The exposure to endocrine disrupting chemicals EDCs during pregnancy and postnatal development may have long-term effects on adult health and reproduction, says a recently published paper.
The paper summarizes various studies reporting links between early-life exposure to EDCs and epigenetic alterations which become manifest in adult life. For instance some dioxins, heavy metals and pesticides suspected to be endocrine disruptors, may interfere with normal genetic programming and early exposure to these chemicals could increase the risk of developing diseases such as cancer, diabetes, infertility or obesity in adult life.
The study raises concerns about the possibility of exposure to endocrine disruptors having effects that could be transferred to future generations. They give the example of DES (Diethylstilbestrol), a medication commonly administered to pregnant women in the 1940-70s. DES is an endocrine disruptor which has been shown to have health effects across generations. The women who took DES in pregnancy have an increased risk in breast cancer, their daughters an increased risk of vaginal, cervical and breast cancer, and infertility, and other health problems have been found for both daughters and sons.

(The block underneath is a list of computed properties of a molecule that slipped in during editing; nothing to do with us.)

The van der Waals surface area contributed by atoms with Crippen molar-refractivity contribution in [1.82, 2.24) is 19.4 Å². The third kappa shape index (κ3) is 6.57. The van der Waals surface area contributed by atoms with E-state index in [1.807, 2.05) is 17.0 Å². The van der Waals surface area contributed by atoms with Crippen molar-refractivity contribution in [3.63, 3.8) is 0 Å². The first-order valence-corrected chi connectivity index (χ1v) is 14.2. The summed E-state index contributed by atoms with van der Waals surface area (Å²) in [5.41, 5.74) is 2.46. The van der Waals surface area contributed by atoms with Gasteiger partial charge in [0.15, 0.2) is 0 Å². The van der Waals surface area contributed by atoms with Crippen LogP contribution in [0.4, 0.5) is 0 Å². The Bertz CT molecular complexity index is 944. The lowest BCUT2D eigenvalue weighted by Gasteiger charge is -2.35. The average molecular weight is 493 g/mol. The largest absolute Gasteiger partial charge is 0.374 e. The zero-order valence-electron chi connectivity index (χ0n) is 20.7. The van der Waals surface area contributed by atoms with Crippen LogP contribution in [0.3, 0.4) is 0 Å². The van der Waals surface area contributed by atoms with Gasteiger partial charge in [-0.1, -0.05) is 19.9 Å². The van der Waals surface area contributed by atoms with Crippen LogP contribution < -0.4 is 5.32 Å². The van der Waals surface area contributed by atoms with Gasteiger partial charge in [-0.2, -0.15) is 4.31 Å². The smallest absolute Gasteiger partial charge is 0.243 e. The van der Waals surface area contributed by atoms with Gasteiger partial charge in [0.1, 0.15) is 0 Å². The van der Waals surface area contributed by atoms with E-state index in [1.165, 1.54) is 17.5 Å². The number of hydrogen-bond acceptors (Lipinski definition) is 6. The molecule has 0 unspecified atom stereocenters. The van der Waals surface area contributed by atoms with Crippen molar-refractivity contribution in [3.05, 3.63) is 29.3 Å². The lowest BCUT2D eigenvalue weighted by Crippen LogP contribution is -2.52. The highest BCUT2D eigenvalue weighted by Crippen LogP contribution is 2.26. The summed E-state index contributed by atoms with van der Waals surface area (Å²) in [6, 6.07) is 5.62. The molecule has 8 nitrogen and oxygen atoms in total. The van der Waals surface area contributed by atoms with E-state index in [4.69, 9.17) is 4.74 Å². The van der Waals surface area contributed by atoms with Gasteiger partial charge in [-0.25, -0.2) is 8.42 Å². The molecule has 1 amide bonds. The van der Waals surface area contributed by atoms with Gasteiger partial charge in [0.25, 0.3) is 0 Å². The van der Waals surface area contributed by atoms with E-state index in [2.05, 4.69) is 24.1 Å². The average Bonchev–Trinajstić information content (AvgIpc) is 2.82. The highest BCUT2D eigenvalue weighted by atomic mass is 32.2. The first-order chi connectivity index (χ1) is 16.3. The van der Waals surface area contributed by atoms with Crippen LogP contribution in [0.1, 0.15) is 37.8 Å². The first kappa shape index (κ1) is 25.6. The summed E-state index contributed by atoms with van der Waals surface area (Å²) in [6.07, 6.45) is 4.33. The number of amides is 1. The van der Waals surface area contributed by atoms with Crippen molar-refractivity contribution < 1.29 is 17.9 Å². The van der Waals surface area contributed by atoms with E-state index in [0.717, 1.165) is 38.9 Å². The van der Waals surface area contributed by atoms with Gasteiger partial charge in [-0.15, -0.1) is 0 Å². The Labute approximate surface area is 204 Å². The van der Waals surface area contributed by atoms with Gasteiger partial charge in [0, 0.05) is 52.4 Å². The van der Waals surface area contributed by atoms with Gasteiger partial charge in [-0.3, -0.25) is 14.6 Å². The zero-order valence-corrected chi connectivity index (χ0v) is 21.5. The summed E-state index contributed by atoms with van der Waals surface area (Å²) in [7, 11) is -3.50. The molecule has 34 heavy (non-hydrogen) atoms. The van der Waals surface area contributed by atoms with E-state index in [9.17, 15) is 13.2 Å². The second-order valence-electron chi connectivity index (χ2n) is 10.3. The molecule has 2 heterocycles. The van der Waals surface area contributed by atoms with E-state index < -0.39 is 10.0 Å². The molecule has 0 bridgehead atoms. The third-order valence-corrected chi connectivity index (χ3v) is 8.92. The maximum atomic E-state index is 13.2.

The paper has been published in Aging and Disease and can be found here